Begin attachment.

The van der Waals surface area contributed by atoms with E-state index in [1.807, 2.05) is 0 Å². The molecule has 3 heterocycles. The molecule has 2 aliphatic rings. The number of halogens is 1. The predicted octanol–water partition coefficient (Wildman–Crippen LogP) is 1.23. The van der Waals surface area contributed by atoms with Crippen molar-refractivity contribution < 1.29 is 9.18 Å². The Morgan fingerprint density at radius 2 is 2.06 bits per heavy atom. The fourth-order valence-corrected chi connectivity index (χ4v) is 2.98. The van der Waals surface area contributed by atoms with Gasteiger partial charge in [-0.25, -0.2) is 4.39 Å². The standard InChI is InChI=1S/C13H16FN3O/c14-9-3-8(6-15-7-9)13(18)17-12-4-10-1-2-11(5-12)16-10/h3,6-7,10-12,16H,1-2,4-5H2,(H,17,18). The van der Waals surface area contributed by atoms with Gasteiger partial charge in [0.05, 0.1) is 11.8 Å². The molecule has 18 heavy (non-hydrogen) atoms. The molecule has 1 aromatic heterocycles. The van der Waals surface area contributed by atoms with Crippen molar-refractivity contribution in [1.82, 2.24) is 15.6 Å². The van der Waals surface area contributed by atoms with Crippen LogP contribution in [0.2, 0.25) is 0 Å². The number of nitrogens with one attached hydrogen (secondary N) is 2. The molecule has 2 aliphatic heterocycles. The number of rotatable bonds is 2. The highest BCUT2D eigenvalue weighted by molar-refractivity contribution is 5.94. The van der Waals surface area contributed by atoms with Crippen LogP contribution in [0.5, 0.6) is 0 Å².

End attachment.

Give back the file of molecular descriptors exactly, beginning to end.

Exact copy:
The van der Waals surface area contributed by atoms with E-state index in [1.807, 2.05) is 0 Å². The molecule has 3 heterocycles. The molecule has 2 aliphatic rings. The number of halogens is 1. The predicted octanol–water partition coefficient (Wildman–Crippen LogP) is 1.23. The van der Waals surface area contributed by atoms with Crippen molar-refractivity contribution < 1.29 is 9.18 Å². The Morgan fingerprint density at radius 2 is 2.06 bits per heavy atom. The fourth-order valence-corrected chi connectivity index (χ4v) is 2.98. The van der Waals surface area contributed by atoms with Gasteiger partial charge in [-0.25, -0.2) is 4.39 Å². The standard InChI is InChI=1S/C13H16FN3O/c14-9-3-8(6-15-7-9)13(18)17-12-4-10-1-2-11(5-12)16-10/h3,6-7,10-12,16H,1-2,4-5H2,(H,17,18). The van der Waals surface area contributed by atoms with Gasteiger partial charge in [0.05, 0.1) is 11.8 Å². The molecule has 18 heavy (non-hydrogen) atoms. The molecule has 1 aromatic heterocycles. The van der Waals surface area contributed by atoms with Crippen molar-refractivity contribution in [1.82, 2.24) is 15.6 Å². The van der Waals surface area contributed by atoms with Crippen LogP contribution in [0.2, 0.25) is 0 Å². The number of nitrogens with one attached hydrogen (secondary N) is 2. The molecule has 2 aliphatic heterocycles. The number of rotatable bonds is 2. The highest BCUT2D eigenvalue weighted by molar-refractivity contribution is 5.94. The van der Waals surface area contributed by atoms with Crippen LogP contribution in [0.5, 0.6) is 0 Å².